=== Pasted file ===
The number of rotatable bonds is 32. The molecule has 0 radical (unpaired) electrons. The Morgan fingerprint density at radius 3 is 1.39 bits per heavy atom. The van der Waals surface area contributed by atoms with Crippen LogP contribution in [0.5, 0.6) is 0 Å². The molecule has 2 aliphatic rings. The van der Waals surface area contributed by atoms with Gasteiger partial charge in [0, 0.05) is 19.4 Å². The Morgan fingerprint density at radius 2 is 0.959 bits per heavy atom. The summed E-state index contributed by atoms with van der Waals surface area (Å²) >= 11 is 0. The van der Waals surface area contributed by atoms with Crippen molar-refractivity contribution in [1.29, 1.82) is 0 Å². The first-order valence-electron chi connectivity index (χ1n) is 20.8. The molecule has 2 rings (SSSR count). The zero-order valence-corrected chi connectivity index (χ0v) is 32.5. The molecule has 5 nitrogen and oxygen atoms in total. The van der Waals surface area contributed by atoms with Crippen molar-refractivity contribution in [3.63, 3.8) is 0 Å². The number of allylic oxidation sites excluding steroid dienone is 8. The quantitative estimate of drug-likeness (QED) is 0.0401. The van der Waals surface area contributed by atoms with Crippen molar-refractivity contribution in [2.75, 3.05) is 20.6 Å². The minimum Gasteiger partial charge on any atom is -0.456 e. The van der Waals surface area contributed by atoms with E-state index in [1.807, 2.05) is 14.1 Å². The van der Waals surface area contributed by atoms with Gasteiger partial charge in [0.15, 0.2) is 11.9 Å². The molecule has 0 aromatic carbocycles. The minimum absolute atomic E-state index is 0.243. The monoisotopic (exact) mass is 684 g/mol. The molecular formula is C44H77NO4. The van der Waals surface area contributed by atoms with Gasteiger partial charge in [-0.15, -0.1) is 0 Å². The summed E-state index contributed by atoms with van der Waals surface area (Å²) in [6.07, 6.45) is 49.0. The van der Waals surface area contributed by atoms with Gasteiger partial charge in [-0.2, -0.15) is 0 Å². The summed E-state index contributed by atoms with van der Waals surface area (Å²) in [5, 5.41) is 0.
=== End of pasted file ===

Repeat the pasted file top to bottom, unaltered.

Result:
The number of rotatable bonds is 32. The molecule has 0 radical (unpaired) electrons. The Morgan fingerprint density at radius 3 is 1.39 bits per heavy atom. The van der Waals surface area contributed by atoms with Crippen LogP contribution in [0.5, 0.6) is 0 Å². The molecule has 2 aliphatic rings. The van der Waals surface area contributed by atoms with Gasteiger partial charge in [0, 0.05) is 19.4 Å². The Morgan fingerprint density at radius 2 is 0.959 bits per heavy atom. The summed E-state index contributed by atoms with van der Waals surface area (Å²) >= 11 is 0. The van der Waals surface area contributed by atoms with Crippen molar-refractivity contribution in [1.29, 1.82) is 0 Å². The first-order valence-electron chi connectivity index (χ1n) is 20.8. The molecule has 2 rings (SSSR count). The zero-order valence-corrected chi connectivity index (χ0v) is 32.5. The molecule has 5 nitrogen and oxygen atoms in total. The van der Waals surface area contributed by atoms with Crippen molar-refractivity contribution in [3.63, 3.8) is 0 Å². The number of allylic oxidation sites excluding steroid dienone is 8. The quantitative estimate of drug-likeness (QED) is 0.0401. The van der Waals surface area contributed by atoms with Crippen molar-refractivity contribution in [2.75, 3.05) is 20.6 Å². The minimum Gasteiger partial charge on any atom is -0.456 e. The van der Waals surface area contributed by atoms with E-state index in [1.807, 2.05) is 14.1 Å². The van der Waals surface area contributed by atoms with Gasteiger partial charge in [0.15, 0.2) is 11.9 Å². The molecule has 0 aromatic carbocycles. The minimum absolute atomic E-state index is 0.243. The monoisotopic (exact) mass is 684 g/mol. The molecular formula is C44H77NO4. The van der Waals surface area contributed by atoms with Gasteiger partial charge in [-0.15, -0.1) is 0 Å². The summed E-state index contributed by atoms with van der Waals surface area (Å²) in [6.07, 6.45) is 49.0. The van der Waals surface area contributed by atoms with Gasteiger partial charge in [-0.2, -0.15) is 0 Å². The summed E-state index contributed by atoms with van der Waals surface area (Å²) in [5, 5.41) is 0.